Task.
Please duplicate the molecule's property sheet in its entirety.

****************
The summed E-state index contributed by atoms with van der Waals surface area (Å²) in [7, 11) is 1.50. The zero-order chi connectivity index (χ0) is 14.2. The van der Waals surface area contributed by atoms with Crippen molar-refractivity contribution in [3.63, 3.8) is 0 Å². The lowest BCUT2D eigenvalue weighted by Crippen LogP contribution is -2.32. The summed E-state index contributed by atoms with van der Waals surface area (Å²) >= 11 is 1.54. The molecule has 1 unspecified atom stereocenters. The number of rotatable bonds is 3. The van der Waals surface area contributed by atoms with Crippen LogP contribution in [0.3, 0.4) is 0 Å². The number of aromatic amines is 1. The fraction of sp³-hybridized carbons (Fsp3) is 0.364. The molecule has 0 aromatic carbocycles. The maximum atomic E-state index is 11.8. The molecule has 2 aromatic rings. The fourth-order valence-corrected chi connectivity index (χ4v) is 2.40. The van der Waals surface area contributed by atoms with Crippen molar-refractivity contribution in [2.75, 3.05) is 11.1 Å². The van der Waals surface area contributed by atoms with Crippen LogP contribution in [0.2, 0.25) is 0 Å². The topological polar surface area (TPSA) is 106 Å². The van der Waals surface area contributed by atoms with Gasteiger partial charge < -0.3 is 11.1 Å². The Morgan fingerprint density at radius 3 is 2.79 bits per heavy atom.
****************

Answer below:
The summed E-state index contributed by atoms with van der Waals surface area (Å²) in [7, 11) is 1.50. The zero-order chi connectivity index (χ0) is 14.2. The van der Waals surface area contributed by atoms with Crippen molar-refractivity contribution in [3.63, 3.8) is 0 Å². The lowest BCUT2D eigenvalue weighted by Crippen LogP contribution is -2.32. The summed E-state index contributed by atoms with van der Waals surface area (Å²) >= 11 is 1.54. The molecule has 1 unspecified atom stereocenters. The number of rotatable bonds is 3. The van der Waals surface area contributed by atoms with Crippen LogP contribution in [0.3, 0.4) is 0 Å². The number of aromatic amines is 1. The fraction of sp³-hybridized carbons (Fsp3) is 0.364. The molecule has 0 aromatic carbocycles. The maximum atomic E-state index is 11.8. The molecule has 2 aromatic rings. The fourth-order valence-corrected chi connectivity index (χ4v) is 2.40. The van der Waals surface area contributed by atoms with Crippen molar-refractivity contribution in [2.75, 3.05) is 11.1 Å². The van der Waals surface area contributed by atoms with Crippen LogP contribution in [0.2, 0.25) is 0 Å². The topological polar surface area (TPSA) is 106 Å². The van der Waals surface area contributed by atoms with Gasteiger partial charge < -0.3 is 11.1 Å². The Morgan fingerprint density at radius 3 is 2.79 bits per heavy atom.